Projected Zero-Carbon Electricity Growth Highly Dependent On Cost In Parts of Asia

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We project low zero-carbon technology costs will drive substantial growth in zero-carbon electricity capacity and generation and limit growth in fossil fuel-fired generation in parts of Asia between 2030 and 2050 in our International Energy Outlook 2023 (IEO2023). In the region we call Other Asia-Pacific (OAS), we project the electric power sector’s CO2 emission annual growth rate to be the highest in the world between 2022 and 2050 across all cases.

Data source: U.S. Energy Information Administration, International Energy Outlook 2023 (IEO2023). Note: Values for 2020–21 are historical data; values for 2022–50 are projections.

Deployment of zero-carbon technology—which includes renewables, nuclear, and battery storage—in OAS is more sensitive to cost changes than in most other regions of the world in our model. OAS is made up of 41 countries and areas. Among those, the 10 countries in the Association of Southeast Asian Nations play a major role, recently making up nearly two-thirds of the region’s electricity generation, based on our latest International Energy Statistics data.

Data source: U.S. Energy Information Administration, International Energy Outlook 2023 (IEO2023), Appendix C

IEO2023 examines seven cases with differing assumptions. In each case, we consider only current laws and regulations. The Low Zero-Carbon Technology Cost case assumes a more rapid cost decline compared with the Reference case: a subset of zero-carbon technologies—wind, solar, battery storage, and nuclear—reach 40% lower costs by 2050. The High Zero-Carbon Technology Cost case assumes no cost reduction from 2022.

Electricity generation using zero-carbon technology grows most rapidly in OAS in the Low Zero-Carbon Technology Cost case, indicating stronger growth when technology costs are lower than in other projected cases. Fossil fuel generation was lowest in this case.

Even though OAS contributed less than 7% of global electric power sector CO2 emissions in 2022, we project its share could rise to 12%–14% by 2050. Electric power sector CO2 emissions in this region stabilize starting in the 2030s in the Low Zero-Carbon Techlogy Cost case; in all other cases, they continue to increase.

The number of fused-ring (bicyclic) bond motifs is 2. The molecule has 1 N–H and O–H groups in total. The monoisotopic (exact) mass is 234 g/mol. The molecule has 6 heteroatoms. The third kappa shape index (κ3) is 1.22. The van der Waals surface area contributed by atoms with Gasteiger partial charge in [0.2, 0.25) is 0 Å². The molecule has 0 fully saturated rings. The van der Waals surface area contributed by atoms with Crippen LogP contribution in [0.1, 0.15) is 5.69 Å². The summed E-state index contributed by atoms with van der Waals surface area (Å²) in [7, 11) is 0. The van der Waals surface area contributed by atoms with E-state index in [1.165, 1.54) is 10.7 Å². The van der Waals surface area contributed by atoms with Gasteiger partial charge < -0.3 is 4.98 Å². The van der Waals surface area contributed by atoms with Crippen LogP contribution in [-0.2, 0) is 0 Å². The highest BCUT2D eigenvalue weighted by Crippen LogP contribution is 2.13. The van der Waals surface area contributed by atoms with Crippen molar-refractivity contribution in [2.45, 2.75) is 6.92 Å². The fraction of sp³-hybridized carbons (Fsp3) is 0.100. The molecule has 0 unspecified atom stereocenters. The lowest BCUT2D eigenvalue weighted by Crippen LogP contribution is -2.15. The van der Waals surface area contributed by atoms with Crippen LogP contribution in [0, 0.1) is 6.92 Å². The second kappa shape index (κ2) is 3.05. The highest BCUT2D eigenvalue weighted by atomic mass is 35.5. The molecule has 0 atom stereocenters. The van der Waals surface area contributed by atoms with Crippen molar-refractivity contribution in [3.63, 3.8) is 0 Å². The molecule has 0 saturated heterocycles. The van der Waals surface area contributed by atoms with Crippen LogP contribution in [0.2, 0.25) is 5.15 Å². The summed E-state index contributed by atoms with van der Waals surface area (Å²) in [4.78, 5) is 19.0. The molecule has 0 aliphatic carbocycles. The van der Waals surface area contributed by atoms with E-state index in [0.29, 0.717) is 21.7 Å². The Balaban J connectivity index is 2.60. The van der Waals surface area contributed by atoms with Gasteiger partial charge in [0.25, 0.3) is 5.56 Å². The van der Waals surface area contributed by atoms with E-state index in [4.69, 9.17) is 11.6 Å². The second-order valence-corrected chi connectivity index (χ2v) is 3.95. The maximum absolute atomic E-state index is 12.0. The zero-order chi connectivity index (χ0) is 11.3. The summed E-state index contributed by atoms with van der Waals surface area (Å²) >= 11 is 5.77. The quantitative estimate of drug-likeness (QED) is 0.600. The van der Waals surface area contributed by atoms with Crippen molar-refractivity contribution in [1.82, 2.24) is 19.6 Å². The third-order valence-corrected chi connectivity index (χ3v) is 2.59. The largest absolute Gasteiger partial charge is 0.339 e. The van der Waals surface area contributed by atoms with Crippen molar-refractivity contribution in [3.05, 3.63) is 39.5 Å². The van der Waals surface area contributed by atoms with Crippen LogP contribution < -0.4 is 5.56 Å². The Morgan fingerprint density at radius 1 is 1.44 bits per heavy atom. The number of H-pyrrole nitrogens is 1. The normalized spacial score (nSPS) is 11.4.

The trajectories for electricity generation growth diverge from 2030 onward in our cases. In the Low Zero-Carbon Technology Cost case, increases in zero-carbon technology generation alone meet almost all the additional electricity demand between 2030 and 2050. Conversely, in the Reference and High Zero-Carbon Technology Cost cases, both zero-carbon technology and fossil fuel-fired generation continue to increase throughout the period.

Data source: U.S. Energy Information Administration, International Energy Outlook 2023 (IEO2023), Appendix C. Note: Values for 2020–21 are historical data; values for 2022–50 are projections.

Capacity of zero-carbon technologies in the OAS region varies notably across cases, and we project it will be nearly five times larger in 2050 compared with 2022 in the Low Zero-Carbon Technology Cost case. Across all cases, we project that 88%–95% of the new zero-carbon capacity that is built through 2050 is solar, wind, and hydroelectricity, 5%–11% is battery storage, and less than 1% is nuclear. Combined fossil fuel capacity, which includes coal, natural gas, and liquid fuels capacity in OAS, is projected to be relatively stable through 2050.

Principal contributor: Singfoong “Cindy” Cheah, Courtesy of U.S. EIA.


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The EIA collects, analyzes, and disseminates independent and impartial energy information to promote sound policymaking, efficient markets, and public understanding of energy and its interaction with the economy and the environment.

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